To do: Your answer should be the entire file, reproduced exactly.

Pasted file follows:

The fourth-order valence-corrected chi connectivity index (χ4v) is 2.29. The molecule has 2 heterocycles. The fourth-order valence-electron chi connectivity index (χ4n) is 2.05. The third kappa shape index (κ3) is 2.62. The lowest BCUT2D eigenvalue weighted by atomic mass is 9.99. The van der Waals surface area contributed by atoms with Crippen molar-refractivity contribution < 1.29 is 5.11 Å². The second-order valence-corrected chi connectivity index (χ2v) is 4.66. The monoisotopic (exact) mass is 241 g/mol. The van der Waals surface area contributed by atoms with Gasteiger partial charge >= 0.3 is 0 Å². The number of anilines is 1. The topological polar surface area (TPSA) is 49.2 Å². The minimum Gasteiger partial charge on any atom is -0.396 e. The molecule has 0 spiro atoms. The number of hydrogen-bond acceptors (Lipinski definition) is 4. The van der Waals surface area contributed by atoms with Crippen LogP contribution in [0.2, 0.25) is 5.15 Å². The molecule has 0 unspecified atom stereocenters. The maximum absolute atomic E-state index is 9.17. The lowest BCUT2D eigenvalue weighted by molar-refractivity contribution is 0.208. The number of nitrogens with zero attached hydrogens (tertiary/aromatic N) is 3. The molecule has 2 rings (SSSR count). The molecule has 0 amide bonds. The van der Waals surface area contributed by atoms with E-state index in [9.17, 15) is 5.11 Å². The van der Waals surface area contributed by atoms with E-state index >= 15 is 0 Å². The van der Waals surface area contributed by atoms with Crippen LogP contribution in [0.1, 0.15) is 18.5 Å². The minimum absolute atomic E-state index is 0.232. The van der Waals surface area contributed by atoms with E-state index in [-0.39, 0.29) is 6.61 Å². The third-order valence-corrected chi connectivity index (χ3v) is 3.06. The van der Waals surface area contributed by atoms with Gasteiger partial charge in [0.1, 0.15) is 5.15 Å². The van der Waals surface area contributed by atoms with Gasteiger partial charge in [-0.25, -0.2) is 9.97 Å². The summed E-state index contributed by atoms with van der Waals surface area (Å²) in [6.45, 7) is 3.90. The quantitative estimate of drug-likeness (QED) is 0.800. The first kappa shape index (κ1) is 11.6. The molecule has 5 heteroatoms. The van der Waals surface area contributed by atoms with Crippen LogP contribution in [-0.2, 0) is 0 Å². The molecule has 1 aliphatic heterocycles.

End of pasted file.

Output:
The fourth-order valence-corrected chi connectivity index (χ4v) is 2.29. The molecule has 2 heterocycles. The fourth-order valence-electron chi connectivity index (χ4n) is 2.05. The third kappa shape index (κ3) is 2.62. The lowest BCUT2D eigenvalue weighted by atomic mass is 9.99. The van der Waals surface area contributed by atoms with Crippen molar-refractivity contribution < 1.29 is 5.11 Å². The second-order valence-corrected chi connectivity index (χ2v) is 4.66. The monoisotopic (exact) mass is 241 g/mol. The van der Waals surface area contributed by atoms with Gasteiger partial charge >= 0.3 is 0 Å². The number of anilines is 1. The topological polar surface area (TPSA) is 49.2 Å². The minimum Gasteiger partial charge on any atom is -0.396 e. The molecule has 0 spiro atoms. The number of hydrogen-bond acceptors (Lipinski definition) is 4. The van der Waals surface area contributed by atoms with Crippen LogP contribution in [0.2, 0.25) is 5.15 Å². The molecule has 0 unspecified atom stereocenters. The maximum absolute atomic E-state index is 9.17. The lowest BCUT2D eigenvalue weighted by molar-refractivity contribution is 0.208. The number of nitrogens with zero attached hydrogens (tertiary/aromatic N) is 3. The molecule has 2 rings (SSSR count). The molecule has 0 amide bonds. The van der Waals surface area contributed by atoms with E-state index in [9.17, 15) is 5.11 Å². The van der Waals surface area contributed by atoms with E-state index >= 15 is 0 Å². The van der Waals surface area contributed by atoms with Crippen LogP contribution in [0.1, 0.15) is 18.5 Å². The minimum absolute atomic E-state index is 0.232. The van der Waals surface area contributed by atoms with E-state index in [-0.39, 0.29) is 6.61 Å². The third-order valence-corrected chi connectivity index (χ3v) is 3.06. The van der Waals surface area contributed by atoms with Gasteiger partial charge in [0.1, 0.15) is 5.15 Å². The van der Waals surface area contributed by atoms with Gasteiger partial charge in [-0.25, -0.2) is 9.97 Å². The summed E-state index contributed by atoms with van der Waals surface area (Å²) in [6.45, 7) is 3.90. The quantitative estimate of drug-likeness (QED) is 0.800. The first kappa shape index (κ1) is 11.6. The molecule has 5 heteroatoms. The van der Waals surface area contributed by atoms with Crippen LogP contribution in [-0.2, 0) is 0 Å². The molecule has 1 aliphatic heterocycles.